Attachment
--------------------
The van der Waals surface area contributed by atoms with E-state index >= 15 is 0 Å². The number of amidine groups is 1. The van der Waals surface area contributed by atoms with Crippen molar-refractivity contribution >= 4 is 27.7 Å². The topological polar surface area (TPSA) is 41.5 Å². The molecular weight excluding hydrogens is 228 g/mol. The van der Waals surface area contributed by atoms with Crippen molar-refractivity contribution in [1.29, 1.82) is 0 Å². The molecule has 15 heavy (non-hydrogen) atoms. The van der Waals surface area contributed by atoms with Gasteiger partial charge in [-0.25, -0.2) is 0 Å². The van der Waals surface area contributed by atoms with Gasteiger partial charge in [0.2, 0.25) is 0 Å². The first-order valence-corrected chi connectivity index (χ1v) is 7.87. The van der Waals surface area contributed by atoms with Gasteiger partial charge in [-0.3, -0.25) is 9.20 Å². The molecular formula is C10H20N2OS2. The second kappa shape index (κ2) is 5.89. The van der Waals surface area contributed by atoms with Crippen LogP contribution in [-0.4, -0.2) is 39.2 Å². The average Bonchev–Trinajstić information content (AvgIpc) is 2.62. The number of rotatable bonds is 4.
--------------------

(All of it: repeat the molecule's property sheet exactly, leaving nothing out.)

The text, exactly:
The van der Waals surface area contributed by atoms with E-state index >= 15 is 0 Å². The number of amidine groups is 1. The van der Waals surface area contributed by atoms with Crippen molar-refractivity contribution >= 4 is 27.7 Å². The topological polar surface area (TPSA) is 41.5 Å². The molecular weight excluding hydrogens is 228 g/mol. The van der Waals surface area contributed by atoms with Crippen molar-refractivity contribution in [1.29, 1.82) is 0 Å². The molecule has 15 heavy (non-hydrogen) atoms. The van der Waals surface area contributed by atoms with Gasteiger partial charge in [-0.25, -0.2) is 0 Å². The van der Waals surface area contributed by atoms with Gasteiger partial charge in [0.2, 0.25) is 0 Å². The first-order valence-corrected chi connectivity index (χ1v) is 7.87. The van der Waals surface area contributed by atoms with Gasteiger partial charge in [-0.3, -0.25) is 9.20 Å². The molecular formula is C10H20N2OS2. The second kappa shape index (κ2) is 5.89. The van der Waals surface area contributed by atoms with Crippen LogP contribution in [-0.4, -0.2) is 39.2 Å². The average Bonchev–Trinajstić information content (AvgIpc) is 2.62. The number of rotatable bonds is 4.